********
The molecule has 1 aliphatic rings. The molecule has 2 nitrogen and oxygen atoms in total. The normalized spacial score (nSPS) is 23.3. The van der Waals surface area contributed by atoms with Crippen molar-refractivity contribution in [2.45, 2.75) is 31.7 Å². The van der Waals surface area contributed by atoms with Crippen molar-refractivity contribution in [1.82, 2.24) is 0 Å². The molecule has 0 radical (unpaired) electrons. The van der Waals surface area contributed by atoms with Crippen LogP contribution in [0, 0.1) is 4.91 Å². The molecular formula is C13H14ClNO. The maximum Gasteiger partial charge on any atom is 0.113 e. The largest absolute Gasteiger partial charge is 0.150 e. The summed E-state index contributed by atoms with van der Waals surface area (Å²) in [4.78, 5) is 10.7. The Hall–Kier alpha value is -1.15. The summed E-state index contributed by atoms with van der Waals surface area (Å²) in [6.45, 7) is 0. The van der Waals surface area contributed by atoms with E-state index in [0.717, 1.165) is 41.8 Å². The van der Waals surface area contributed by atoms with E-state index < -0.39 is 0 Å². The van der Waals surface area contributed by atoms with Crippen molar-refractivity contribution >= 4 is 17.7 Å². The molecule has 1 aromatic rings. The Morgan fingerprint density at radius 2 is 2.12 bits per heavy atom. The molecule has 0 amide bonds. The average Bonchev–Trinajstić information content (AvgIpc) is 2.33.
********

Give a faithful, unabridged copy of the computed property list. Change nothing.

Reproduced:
The molecule has 1 aliphatic rings. The molecule has 2 nitrogen and oxygen atoms in total. The normalized spacial score (nSPS) is 23.3. The van der Waals surface area contributed by atoms with Crippen molar-refractivity contribution in [2.45, 2.75) is 31.7 Å². The van der Waals surface area contributed by atoms with Crippen molar-refractivity contribution in [1.82, 2.24) is 0 Å². The molecule has 0 radical (unpaired) electrons. The van der Waals surface area contributed by atoms with Crippen LogP contribution in [0, 0.1) is 4.91 Å². The molecular formula is C13H14ClNO. The maximum Gasteiger partial charge on any atom is 0.113 e. The largest absolute Gasteiger partial charge is 0.150 e. The summed E-state index contributed by atoms with van der Waals surface area (Å²) in [4.78, 5) is 10.7. The Hall–Kier alpha value is -1.15. The summed E-state index contributed by atoms with van der Waals surface area (Å²) in [6.45, 7) is 0. The van der Waals surface area contributed by atoms with E-state index in [0.717, 1.165) is 41.8 Å². The van der Waals surface area contributed by atoms with E-state index < -0.39 is 0 Å². The van der Waals surface area contributed by atoms with Crippen molar-refractivity contribution >= 4 is 17.7 Å². The molecule has 1 aromatic rings. The Morgan fingerprint density at radius 2 is 2.12 bits per heavy atom. The molecule has 0 amide bonds. The average Bonchev–Trinajstić information content (AvgIpc) is 2.33.